I took the Lightsphere II on assignment to cover a cocktail party in San Francisco. The location was the Scott Howard restaurant on Jackson St. that had a high center ceiling with 10' drop ceiling around the perimeter of the room -- perfect for testing a bounce flash device.
The Lightsphere slips over the head of the Canon 580EX flash I use with a 5D. It's made of flexible clear vinyl and doesn't require any adapters. (There are four different versions that work for most popular flashes.) The fit is snug and secure. The device diffuses light in all directions. The light from the flashhead bounces off the inverted dome atop the Lightsphere and travels through the ribbed sides of the device. Light also passes through the dome and bounces off the ceiling above. The goal is to produce a much softer light than with direct flash alone. Plus, you don't have to use a flash bracket.
I started out the shoot my normal way with direct flash mounted on a bracket. I then added the Lightsphere for another series of shots. I noticed that the Lightsphere worked best in the areas where the ceiling was lower and I could be closer to the subjects. Under these conditions, it does diffuse the light and produce softer results than with a direct flash. Here are two comparison shots.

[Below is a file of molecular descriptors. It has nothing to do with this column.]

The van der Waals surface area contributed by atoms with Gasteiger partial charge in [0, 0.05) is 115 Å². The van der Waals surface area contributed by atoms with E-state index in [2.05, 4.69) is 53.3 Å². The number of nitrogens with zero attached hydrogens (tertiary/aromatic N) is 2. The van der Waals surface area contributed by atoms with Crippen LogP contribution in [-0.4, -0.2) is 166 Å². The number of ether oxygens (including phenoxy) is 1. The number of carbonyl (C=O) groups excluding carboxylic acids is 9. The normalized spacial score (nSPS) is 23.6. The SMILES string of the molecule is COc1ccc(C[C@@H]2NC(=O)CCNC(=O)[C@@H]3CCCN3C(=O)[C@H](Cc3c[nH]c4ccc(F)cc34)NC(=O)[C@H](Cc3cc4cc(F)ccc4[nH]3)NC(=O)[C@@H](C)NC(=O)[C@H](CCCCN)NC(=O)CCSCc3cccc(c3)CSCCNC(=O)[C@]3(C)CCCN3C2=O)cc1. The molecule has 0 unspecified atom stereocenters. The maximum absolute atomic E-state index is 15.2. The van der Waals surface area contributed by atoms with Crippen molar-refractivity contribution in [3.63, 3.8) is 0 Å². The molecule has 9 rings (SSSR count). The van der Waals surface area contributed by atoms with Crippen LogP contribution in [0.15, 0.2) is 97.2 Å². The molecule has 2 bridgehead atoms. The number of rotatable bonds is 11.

Direct Flash on bracket with no Lightsphere
Lightsphere added to flash
One thing you'll notice is that the direct flash is also "cooler" in color temperature than the shot with the Lightsphere, which is warmer. The Lightsphere picks up the slight tint of the ceiling. I also noticed that the light was broader with the Lightsphere, providing illumination for more surrounding subjects than with direct flash.
The Lightsphere does use more light however, so my flash didn't recycle as fast as I'm used to. I had more underexposed frames with the Lightsphere, mainly because I shot before the flash was fully charged again. In the area with the high open ceiling, the Lightsphere didn't perform as well. My sense is that it really requires a low enough ceiling for bounce flash to provide best results.
With its $48 price tag, it's not cheap. But if you photograph a lot of people indoors, such as events and weddings, the Lightsphere could be a handy addition to your bag of lighting tricks.